Vole released two new Windows 10 builds to Insiders and what appears to be happening is the outfit is implementing a new cloud-based logic for the Windows Update system, in order to avoid unexpected updates when you really need to get work done on your computer.
The update uses a predictive model that will improve over time in order to better understand when you are going to use your device. This way, Windows can make sure it’s not disrupting your work and install the update when you are actually expecting it to. It will consider contextual things like if you were currently using your device before restarting or try to predict when you move from your device to grab a coffee, etc.
Vole says the company found the new model to produce “promising results” internally. The reliability of the system is still up in the air, of course — but since it’s a deep learning system, it is going to improve over time as Microsoft trains the model with more data. This way, the system will not only be more reliable for everyone over time, but it should also be more personalized to your own habits and device usage. Still, Windows will have to install updates eventually, so it may still seem “unexpected” to some. Either way, the feature should ship with Redstone 5, which is expected to arrive for the public later this year, sometime around October.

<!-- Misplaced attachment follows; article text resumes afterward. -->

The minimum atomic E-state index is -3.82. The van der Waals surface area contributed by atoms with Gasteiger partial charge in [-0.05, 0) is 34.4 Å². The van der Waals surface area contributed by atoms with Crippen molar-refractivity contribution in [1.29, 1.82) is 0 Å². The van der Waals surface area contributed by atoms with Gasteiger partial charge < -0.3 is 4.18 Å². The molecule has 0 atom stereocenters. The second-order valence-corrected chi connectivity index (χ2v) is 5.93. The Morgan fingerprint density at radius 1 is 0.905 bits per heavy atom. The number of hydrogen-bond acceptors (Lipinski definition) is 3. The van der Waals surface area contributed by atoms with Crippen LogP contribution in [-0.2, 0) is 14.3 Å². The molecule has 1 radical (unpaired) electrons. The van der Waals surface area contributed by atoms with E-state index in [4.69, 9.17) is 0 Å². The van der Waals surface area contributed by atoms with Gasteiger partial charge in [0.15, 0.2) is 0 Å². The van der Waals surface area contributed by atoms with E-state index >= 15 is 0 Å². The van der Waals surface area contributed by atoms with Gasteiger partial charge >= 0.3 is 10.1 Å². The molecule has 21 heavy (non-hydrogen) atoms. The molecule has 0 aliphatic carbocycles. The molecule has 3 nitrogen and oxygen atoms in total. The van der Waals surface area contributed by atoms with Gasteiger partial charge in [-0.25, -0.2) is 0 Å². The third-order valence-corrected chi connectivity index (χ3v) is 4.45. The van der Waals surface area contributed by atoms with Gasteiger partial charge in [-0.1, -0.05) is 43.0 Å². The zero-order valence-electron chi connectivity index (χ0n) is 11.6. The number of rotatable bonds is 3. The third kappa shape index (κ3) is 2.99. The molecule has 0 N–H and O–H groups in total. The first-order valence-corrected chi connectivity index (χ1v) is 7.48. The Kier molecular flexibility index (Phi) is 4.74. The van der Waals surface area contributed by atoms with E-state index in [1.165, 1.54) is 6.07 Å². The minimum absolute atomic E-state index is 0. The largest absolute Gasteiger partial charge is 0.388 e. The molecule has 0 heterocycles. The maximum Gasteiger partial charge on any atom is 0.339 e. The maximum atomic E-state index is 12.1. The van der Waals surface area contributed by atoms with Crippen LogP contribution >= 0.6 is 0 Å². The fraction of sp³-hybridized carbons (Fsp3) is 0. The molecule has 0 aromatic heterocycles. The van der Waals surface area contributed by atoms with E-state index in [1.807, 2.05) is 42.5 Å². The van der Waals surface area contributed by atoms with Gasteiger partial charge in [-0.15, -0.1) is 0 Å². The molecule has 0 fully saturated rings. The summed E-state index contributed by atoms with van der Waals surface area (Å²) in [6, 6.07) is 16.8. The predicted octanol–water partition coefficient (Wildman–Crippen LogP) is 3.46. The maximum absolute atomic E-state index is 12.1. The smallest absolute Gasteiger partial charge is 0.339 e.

Annoying updates have long been a beef with Windows 10 users. Microsoft has implemented features like Active Hours to help avoid this kind of behaviour in recent years, though most consumers aren’t really aware of the feature’s existence. It sounds like a more intelligent system might be more useful.